Being that it’s a role of epic, near-Lear proportions — dreams yearning above, damnation yawning below — there are as many “right” ways to play Willy Loman in Arthur Miller’s timeless Death of a Salesman as there are able actors who take on the killer role. Inevitably, each actor must find his own “truths” in Willy’s Tony- and Pulitzer-winning complexity — or he’ll wither as Willy’s success, his family relationships and his self-worth erode.
The estimably able Michael Shooner assays the role in New Edgecliff Theatre’s production. His Willy is a hard-edged, hammering bully blinded by his own shoeshine. He ignores an adoring wife. He pumps his sons full of delusions while neglecting to ground them with a moral compass.
He abuses friendships, blinding himself with unattainable expectations. Shooner breathes life into a Willy who’s easy enough to understand, hard to sympathize with and impossible to admire — an effective portrait of a thorny man whose tragedy is his lack of tragic proportion.
Beside him — giving what’s certain to be one of the performances of the year — is Kate Wilford as Linda Loman. Her splendidly met challenge is to create a woman who has zero illusions about her husband, who defends him at her own expense and who can and does make the hard choice of husband over sons. In Wilford, husband and sons have a Linda of strength to play against. The company of 12 is generally competent.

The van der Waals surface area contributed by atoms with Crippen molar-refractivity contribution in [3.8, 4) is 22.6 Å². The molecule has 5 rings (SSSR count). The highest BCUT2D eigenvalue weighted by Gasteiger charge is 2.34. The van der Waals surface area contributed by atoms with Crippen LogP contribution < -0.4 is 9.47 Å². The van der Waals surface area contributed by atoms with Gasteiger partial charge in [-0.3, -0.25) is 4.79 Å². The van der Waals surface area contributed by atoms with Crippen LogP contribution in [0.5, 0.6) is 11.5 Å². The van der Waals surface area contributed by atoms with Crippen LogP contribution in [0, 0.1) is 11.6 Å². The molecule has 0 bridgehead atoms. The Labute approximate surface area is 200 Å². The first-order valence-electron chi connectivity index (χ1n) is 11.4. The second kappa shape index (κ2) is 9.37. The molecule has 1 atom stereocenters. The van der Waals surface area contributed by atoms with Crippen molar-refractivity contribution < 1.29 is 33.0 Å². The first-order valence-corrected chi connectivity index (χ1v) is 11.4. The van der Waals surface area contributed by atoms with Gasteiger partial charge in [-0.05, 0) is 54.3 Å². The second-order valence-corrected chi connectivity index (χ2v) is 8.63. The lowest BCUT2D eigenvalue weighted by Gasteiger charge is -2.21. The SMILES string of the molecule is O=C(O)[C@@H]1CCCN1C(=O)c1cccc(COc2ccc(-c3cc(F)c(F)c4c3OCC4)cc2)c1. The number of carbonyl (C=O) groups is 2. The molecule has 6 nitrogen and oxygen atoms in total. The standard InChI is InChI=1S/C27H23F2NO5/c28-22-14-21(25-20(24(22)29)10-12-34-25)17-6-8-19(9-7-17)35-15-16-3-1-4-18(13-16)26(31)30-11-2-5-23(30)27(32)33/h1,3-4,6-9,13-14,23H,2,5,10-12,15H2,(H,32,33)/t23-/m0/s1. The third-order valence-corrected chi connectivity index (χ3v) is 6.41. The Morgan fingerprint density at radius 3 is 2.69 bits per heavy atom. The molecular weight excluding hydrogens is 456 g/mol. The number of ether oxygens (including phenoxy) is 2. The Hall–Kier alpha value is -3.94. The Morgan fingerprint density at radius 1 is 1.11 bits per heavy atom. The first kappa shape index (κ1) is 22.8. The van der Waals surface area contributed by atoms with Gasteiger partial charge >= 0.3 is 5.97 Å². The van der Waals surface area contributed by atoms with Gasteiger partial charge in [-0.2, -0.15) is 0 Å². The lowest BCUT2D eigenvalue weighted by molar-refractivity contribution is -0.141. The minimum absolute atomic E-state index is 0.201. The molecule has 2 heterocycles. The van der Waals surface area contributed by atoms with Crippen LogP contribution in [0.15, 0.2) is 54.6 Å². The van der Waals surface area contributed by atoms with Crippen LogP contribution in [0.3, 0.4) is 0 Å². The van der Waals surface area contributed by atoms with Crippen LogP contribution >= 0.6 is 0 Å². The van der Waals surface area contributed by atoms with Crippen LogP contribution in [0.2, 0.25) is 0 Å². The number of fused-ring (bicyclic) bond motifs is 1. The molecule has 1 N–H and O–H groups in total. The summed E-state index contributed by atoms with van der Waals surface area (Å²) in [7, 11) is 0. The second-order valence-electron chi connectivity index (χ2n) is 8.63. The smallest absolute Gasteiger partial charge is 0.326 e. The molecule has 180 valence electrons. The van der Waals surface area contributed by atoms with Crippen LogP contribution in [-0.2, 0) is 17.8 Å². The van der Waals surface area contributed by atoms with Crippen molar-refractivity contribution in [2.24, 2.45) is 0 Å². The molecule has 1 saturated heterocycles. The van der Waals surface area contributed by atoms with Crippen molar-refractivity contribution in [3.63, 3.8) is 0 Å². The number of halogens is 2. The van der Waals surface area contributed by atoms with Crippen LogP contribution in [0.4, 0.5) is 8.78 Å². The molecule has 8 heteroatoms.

As Biff, Jay Woffington begins mechanically but smoothes into a provocative reading of the son who steals failure from opportunity.
At the Columbia Performance Center, director Ed Cohen has created a dreamlike, expressionistic overlap of scenes on an all but bare stage set designed by Melissa Bennett and lit by Glen Goodwin. Cohn has also chosen to use a significantly shortened version of the play, as trimmed by playwright Miller for a 1966 television production. Missing scenes are little missed and tragic inevitability is tightened by the brevity.
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